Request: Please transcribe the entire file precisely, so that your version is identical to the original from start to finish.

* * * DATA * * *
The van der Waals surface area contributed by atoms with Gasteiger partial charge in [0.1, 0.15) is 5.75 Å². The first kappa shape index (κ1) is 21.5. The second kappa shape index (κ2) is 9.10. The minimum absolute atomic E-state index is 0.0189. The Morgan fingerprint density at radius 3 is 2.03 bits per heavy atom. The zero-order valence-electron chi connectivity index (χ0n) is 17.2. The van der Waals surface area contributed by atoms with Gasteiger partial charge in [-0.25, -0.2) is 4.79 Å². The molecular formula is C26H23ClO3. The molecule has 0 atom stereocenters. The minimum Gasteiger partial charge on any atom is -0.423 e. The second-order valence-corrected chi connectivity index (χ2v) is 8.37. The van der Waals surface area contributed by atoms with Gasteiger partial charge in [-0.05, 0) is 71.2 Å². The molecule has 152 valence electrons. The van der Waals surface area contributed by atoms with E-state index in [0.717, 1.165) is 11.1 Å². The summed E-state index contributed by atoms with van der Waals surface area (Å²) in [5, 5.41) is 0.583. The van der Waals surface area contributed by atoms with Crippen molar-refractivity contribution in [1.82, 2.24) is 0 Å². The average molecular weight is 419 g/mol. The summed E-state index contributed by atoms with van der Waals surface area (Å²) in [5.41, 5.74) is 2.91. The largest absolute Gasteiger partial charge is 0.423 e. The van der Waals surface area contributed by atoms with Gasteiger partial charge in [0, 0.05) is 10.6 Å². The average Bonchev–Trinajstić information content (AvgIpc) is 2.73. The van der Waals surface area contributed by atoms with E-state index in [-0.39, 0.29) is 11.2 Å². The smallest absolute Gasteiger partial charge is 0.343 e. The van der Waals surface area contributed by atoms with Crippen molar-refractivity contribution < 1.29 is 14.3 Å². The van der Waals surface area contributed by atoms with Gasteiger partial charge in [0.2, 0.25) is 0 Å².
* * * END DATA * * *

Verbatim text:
The van der Waals surface area contributed by atoms with Gasteiger partial charge in [0.1, 0.15) is 5.75 Å². The first kappa shape index (κ1) is 21.5. The second kappa shape index (κ2) is 9.10. The minimum absolute atomic E-state index is 0.0189. The Morgan fingerprint density at radius 3 is 2.03 bits per heavy atom. The zero-order valence-electron chi connectivity index (χ0n) is 17.2. The van der Waals surface area contributed by atoms with Gasteiger partial charge in [-0.25, -0.2) is 4.79 Å². The molecular formula is C26H23ClO3. The molecule has 0 atom stereocenters. The minimum Gasteiger partial charge on any atom is -0.423 e. The second-order valence-corrected chi connectivity index (χ2v) is 8.37. The van der Waals surface area contributed by atoms with Gasteiger partial charge in [-0.05, 0) is 71.2 Å². The molecule has 152 valence electrons. The van der Waals surface area contributed by atoms with E-state index in [0.717, 1.165) is 11.1 Å². The summed E-state index contributed by atoms with van der Waals surface area (Å²) in [5, 5.41) is 0.583. The van der Waals surface area contributed by atoms with Crippen molar-refractivity contribution in [1.82, 2.24) is 0 Å². The average molecular weight is 419 g/mol. The summed E-state index contributed by atoms with van der Waals surface area (Å²) in [5.41, 5.74) is 2.91. The largest absolute Gasteiger partial charge is 0.423 e. The van der Waals surface area contributed by atoms with Gasteiger partial charge in [0, 0.05) is 10.6 Å². The average Bonchev–Trinajstić information content (AvgIpc) is 2.73. The van der Waals surface area contributed by atoms with E-state index in [-0.39, 0.29) is 11.2 Å². The smallest absolute Gasteiger partial charge is 0.343 e. The van der Waals surface area contributed by atoms with Crippen molar-refractivity contribution < 1.29 is 14.3 Å². The van der Waals surface area contributed by atoms with Gasteiger partial charge in [0.2, 0.25) is 0 Å².